Saturday, March 29, 2014

Baytna - Mediterranean As You Like It

Late last year, I wrote about a new custom sushi restaurant, Tamaki, that opened in Ann Arbor. It works like a Subway or Chipotle where you pick your wrapping, then the fillings and toppings to customize your meal just the way you want it. I love this place! I also am learning to love this ordering system.

While in Virginia last week, I met up with an awesome friend from high school and met her adorable family. We all went to dinner at a place called Baytna. Why I haven't seen a place like this in Michigan, I don't know! It works like the above-mentioned choose-your-own restaurants, but it's Mediterranean, and you can make things like shawarma, kabobs, and falafel. 

You start with your choice of pita, rice, or salad, then select your protein, chicken or beef shawarma, chicken or beef kabob, or falafel (chickpeas, onion, and spices "fried to golden brown"). Last comes a generous selection of add-ons and sauces. I had chicken shawarma on rice with sliced tomatoes, pickles, pickled turnips, and garlic sauce. It was delicious! And I finally learned what those pink pickled things are in shawarma: pickled turnips. I can't recall eating turnips, though I am sure I have, probably in a stew, so I can't really say if I like them or not. I do love them in shawarma, though! In fact, they are one of my favorite parts. 

Baytna is only located in Alexandria, Virginia, so unfortunately there is a very limited audience to whom I can say "Go check them out." If you are in the area, though, and are in the mood for some quick Mediterranean street food made to order, definitely stop by. They make all of the food there and it's fresh. We had to wait a few minutes for the chicken to finish roasting! I also got to watch as they made the falafel for my friend's daughter. It was neat! 

I have been inspired to try this at home. Obviously, as much as I want to because it would be awesome, I can't set up the rotating meat spit in my kitchen. But our friends at Game Night did manage to find a make-at-home shawarma-tasting chicken kit that I could probably find again somewhere. They had set up a table like a taco bar, but for shawarma, and it was fantastic. I love Mediterranean food. I might like it more than Japanese food. (Wow, that's a really tough call.) 

Hm, there's a thought for a wedding banquet: a custom sushi table and a custom shawarma table. Yes, please!

Sunday, March 23, 2014

Good Morning From Virginia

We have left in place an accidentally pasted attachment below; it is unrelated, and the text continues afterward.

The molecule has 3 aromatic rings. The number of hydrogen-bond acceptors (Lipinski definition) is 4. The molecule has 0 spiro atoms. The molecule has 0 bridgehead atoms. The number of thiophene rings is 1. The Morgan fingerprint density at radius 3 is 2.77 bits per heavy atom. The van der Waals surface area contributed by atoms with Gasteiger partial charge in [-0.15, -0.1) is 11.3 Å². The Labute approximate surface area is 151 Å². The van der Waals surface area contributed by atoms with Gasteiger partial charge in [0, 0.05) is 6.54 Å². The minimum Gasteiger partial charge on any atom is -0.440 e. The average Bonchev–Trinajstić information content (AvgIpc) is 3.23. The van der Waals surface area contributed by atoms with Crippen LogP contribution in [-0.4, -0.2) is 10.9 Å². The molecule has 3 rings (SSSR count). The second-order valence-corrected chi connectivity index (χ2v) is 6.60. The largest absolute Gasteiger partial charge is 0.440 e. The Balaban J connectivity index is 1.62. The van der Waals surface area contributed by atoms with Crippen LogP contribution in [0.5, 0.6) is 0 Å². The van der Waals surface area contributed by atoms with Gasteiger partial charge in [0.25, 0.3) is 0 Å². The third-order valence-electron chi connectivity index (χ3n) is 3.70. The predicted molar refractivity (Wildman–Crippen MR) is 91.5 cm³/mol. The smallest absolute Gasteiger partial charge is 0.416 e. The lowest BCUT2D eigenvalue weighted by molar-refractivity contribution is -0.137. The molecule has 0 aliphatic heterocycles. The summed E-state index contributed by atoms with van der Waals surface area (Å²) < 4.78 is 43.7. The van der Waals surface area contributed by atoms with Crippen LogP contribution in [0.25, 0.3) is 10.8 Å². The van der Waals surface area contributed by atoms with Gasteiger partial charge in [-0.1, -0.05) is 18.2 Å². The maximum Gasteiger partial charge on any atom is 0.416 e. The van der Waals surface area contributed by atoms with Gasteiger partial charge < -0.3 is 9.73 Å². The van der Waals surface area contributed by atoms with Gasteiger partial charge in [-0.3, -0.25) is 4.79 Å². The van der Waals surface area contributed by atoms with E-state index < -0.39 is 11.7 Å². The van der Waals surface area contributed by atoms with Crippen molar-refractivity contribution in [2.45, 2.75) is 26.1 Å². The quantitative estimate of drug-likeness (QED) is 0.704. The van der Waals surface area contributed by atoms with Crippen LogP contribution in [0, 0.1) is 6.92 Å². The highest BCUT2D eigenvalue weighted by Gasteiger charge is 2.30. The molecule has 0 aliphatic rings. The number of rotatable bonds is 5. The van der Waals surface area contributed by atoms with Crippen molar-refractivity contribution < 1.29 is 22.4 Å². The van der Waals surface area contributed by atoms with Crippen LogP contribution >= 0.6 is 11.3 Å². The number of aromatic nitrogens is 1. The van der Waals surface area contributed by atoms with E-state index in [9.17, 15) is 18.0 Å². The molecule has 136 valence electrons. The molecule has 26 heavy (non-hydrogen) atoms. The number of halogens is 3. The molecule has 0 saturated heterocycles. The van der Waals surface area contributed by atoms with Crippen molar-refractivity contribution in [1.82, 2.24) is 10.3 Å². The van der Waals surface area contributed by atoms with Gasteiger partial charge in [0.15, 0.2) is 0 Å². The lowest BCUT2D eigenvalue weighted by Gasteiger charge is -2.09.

Since I am away from home at the moment and my computer won't hook up to the wifi here at the hotel, this will be a brief and not very interesting image-wise. (Plenty of photos when I return home.) 

With our room, we got a continental breakfast package. It's a decent spread, and I have been trying to eat something different every day. First, it was fried potatoes with onion and peppers, a croissant, two pork sausage (for much-needed protein; I don't ordinarily eat pork because it too often makes me ill), and some cubes of melon with coffee to drink. 

The next day, I decided to change it up by trying out the oatmeal bar. To the oatmeal I added brown sugar, raisins, and cinnamon. It was not enough to make this oatmeal palatable. It was just too runny! And watery. Blech! However, there was also a new chef's special. The chef's specials aren't labeled, which I find a bit strange since I am pretty sure this one should have come with an allergy warning: biscuits and crab gravy. OMG IT WAS DELICIOUS!! I went back for a second helping after the oatmeal didn't pan out.

Today, I gave the yogurt bar a whirl. That went over far better than the oatmeal had. In fact, I think I could start every morning with this! The yogurt was labeled "Plain Greek", but it was also pink in color, so I doubt the sign was accurate. It tasted like strawberry to me. I loaded it up with fresh blueberries, sliced almonds, homemade granola, dried cranberries, and a few bits of dried banana. Wonderful! Together with my glass of apple juice, I think I surpassed my daily fruit recommendation. And happily so.

Now we are packing up for Boston. There we are staying with friends, so no hotel breakfast buffet. I am a little sorry to leave the yogurt behind. I think when I get home, I need to run to Meijer and get me some yogurt, granola, and fresh fruit. Mmm...

Saturday, March 15, 2014

Zatarain's Creole Corn Casserole

  • 1 package of Zatarain's (original calls for Fire Roasted Vegetables and Rice mix; I used Red Beans & Rice because the former is impossible to find) 
  • 1 can cream-style corn
  • 1 can Mexican style corn (or Fiesta, which is all I found), drained
  • 1 can of diced tomatoes with green chiles
  • 2 cups of shredded cheddar/monterey jack cheese (or Mexican blend)
  1. Cook the package of Zatarain's according to package directions.
  2. Combine all ingredients except 1/2 cup of cheese and mix well. Place in casserole dish.
  3. Top with remainder 1/2 cup of cheese.
  4. Bake uncovered at 350F for 25 minutes. Let stand 5 minutes before serving.
I found this recipe years ago on the back of a box of Zatarain's. When I made it before, I only followed the stovetop part and didn't bake it into a casserole. It made an excellent dip with tortilla chips! I haven't been able to find the Fire Roasted Vegetables and Rice mix for quite some time, and rather doubt that it is still being made. Probably any Zatarain's rice mix could be substituted. I used Red Beans & Rice this time around. I also substituted Mexican blend cheese for the cheddar/monterey jack because I couldn't find the latter mix either.